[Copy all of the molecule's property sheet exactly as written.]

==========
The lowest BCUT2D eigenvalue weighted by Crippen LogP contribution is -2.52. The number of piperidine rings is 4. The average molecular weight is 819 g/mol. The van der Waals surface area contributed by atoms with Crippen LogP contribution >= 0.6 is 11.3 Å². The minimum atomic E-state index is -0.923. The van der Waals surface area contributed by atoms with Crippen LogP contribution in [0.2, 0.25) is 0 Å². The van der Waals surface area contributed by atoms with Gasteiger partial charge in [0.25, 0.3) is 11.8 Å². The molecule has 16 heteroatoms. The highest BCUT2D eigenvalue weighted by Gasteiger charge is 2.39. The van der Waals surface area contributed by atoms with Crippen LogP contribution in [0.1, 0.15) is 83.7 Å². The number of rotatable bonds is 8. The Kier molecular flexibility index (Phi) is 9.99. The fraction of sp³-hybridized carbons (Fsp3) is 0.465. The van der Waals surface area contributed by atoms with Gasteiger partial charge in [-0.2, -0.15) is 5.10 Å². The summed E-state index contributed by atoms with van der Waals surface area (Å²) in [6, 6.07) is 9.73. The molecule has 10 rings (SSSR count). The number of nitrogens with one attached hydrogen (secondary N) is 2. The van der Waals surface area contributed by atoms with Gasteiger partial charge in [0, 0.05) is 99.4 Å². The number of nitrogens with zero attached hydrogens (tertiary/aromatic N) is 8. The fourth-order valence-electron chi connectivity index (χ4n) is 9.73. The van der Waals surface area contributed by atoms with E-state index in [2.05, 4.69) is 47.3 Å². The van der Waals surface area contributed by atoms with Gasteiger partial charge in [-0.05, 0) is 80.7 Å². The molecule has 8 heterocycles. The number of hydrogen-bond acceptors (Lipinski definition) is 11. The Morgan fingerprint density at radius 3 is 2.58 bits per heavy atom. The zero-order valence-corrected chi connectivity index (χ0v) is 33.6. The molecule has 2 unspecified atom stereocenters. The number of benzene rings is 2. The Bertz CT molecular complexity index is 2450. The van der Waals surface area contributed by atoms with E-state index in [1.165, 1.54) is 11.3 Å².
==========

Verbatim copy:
The lowest BCUT2D eigenvalue weighted by Crippen LogP contribution is -2.52. The number of piperidine rings is 4. The average molecular weight is 819 g/mol. The van der Waals surface area contributed by atoms with Crippen LogP contribution >= 0.6 is 11.3 Å². The minimum atomic E-state index is -0.923. The van der Waals surface area contributed by atoms with Crippen LogP contribution in [0.2, 0.25) is 0 Å². The van der Waals surface area contributed by atoms with Gasteiger partial charge in [0.25, 0.3) is 11.8 Å². The molecule has 16 heteroatoms. The highest BCUT2D eigenvalue weighted by Gasteiger charge is 2.39. The van der Waals surface area contributed by atoms with Crippen LogP contribution in [0.1, 0.15) is 83.7 Å². The number of rotatable bonds is 8. The Kier molecular flexibility index (Phi) is 9.99. The fraction of sp³-hybridized carbons (Fsp3) is 0.465. The van der Waals surface area contributed by atoms with Gasteiger partial charge in [-0.2, -0.15) is 5.10 Å². The summed E-state index contributed by atoms with van der Waals surface area (Å²) in [6, 6.07) is 9.73. The molecule has 10 rings (SSSR count). The number of nitrogens with one attached hydrogen (secondary N) is 2. The van der Waals surface area contributed by atoms with Gasteiger partial charge in [0, 0.05) is 99.4 Å². The number of nitrogens with zero attached hydrogens (tertiary/aromatic N) is 8. The fourth-order valence-electron chi connectivity index (χ4n) is 9.73. The van der Waals surface area contributed by atoms with E-state index in [2.05, 4.69) is 47.3 Å². The van der Waals surface area contributed by atoms with Gasteiger partial charge in [-0.05, 0) is 80.7 Å². The molecule has 8 heterocycles. The number of hydrogen-bond acceptors (Lipinski definition) is 11. The Morgan fingerprint density at radius 3 is 2.58 bits per heavy atom. The zero-order valence-corrected chi connectivity index (χ0v) is 33.6. The molecule has 2 unspecified atom stereocenters. The number of benzene rings is 2. The Bertz CT molecular complexity index is 2450. The van der Waals surface area contributed by atoms with E-state index in [1.165, 1.54) is 11.3 Å².